Warren Buffett’s annual letter to Berkshire Hathaway shareholders came out this weekend — along with the annual report. Like last year, the Oracle of Omaha doesn’t have a lot of groundbreaking new info to share about Berkshire. A recent WaPo article says it’s the shortest letter in 44 years!
On page 6, Buffett takes a swipe at buyback restrictions. He criticizes the urge of an “economic illiterate or a silver-tongued demagogue” to crudely paint repurchases as always bad for business and society and preaches the benefits of buybacks to both selling and remaining shareholders.
What caught my eye even more were his strong words about GAAP on page 5, which he shares after providing the company’s non-GAAP “operating earnings” (this is defined as GAAP income exclusive of capital gains or losses from equity holdings and totaled a record $30.8 billion last year, whereas the GAAP figure was a $22.8 billion loss):
The GAAP earnings are 100% misleading when viewed quarterly or even annually. Capital gains, to be sure, have been hugely important to Berkshire over past decades, and we expect them to be meaningfully positive in future decades. But their quarter-by-quarter gyrations, regularly and mindlessly headlined by media, totally misinform investors.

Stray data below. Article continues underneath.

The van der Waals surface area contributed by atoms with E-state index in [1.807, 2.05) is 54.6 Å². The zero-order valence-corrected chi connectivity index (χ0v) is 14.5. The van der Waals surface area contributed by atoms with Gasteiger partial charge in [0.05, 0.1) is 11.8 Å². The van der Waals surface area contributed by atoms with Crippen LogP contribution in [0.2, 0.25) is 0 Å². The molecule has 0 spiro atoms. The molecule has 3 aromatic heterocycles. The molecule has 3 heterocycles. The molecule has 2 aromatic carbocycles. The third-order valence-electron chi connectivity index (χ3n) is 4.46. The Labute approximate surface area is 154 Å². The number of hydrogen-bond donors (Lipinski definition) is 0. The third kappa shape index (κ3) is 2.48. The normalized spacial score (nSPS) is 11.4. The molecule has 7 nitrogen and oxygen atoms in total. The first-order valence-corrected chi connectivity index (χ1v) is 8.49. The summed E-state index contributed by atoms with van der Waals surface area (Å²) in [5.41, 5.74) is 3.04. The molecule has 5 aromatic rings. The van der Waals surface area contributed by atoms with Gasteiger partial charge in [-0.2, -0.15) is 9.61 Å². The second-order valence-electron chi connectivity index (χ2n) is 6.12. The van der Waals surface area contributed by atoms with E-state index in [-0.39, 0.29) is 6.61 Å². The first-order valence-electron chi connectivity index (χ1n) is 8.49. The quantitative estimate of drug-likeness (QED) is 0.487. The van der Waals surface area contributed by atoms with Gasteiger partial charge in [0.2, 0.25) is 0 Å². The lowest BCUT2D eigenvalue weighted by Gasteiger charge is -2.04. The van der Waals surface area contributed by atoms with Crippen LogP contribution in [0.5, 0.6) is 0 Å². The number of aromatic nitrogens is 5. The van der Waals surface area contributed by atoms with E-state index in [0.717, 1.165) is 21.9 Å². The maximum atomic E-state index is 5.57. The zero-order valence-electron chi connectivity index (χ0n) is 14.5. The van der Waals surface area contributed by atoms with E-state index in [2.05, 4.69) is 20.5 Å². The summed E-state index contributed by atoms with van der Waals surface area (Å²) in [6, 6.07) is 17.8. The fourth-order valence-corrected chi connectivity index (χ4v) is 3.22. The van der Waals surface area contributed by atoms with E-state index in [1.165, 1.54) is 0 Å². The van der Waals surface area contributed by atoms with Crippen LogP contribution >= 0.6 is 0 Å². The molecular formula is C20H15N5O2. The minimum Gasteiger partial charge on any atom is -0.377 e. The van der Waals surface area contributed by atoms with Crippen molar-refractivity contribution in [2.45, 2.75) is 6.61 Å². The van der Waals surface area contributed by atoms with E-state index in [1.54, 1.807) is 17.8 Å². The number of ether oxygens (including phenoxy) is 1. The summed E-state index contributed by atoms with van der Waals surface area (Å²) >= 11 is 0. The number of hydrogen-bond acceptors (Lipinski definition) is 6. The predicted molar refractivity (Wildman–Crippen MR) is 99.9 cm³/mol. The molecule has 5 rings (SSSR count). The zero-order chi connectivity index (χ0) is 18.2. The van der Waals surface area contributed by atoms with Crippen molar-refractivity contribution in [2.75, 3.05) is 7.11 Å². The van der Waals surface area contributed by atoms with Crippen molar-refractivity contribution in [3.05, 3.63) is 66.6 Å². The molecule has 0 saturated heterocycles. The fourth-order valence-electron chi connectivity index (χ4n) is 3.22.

This is also a commentary on long-term versus short-term results, as Buffett is famously in the “patient, long-term” camp. In addition, Buffett says that non-GAAP adjustments shouldn’t be taken too far. A couple of pages after talking about operating earnings, he reiterates his longstanding complaints about phony metrics. From page 7:
Finally, an important warning: Even the operating earnings figure that we favor can easily be manipulated by managers who wish to do so. Such tampering is often thought of as sophisticated by CEOs, directors and their advisors. Reporters and analysts embrace its existence as well. Beating “expectations” is heralded as a managerial triumph.
That activity is disgusting. It requires no talent to manipulate numbers: Only a deep desire to deceive is required. “Bold imaginative accounting,” as a CEO once described his deception to me, has become one of the shames of capitalism.
During the 58 years that Buffett has led Berkshire, he’s been well-regarded for this folksy, straight-shooting letter and approach to business. You get the sense he’s (still) frustrated with what feels like meddling by regulators in business decisions — not a unique view among execs! Unfortunately, as this part of the letter recognizes, fraudsters and profiteers have given the government and public plenty of reasons to be skeptical.
– Liz Dunshee, CompensationStandards.com, February 27, 2023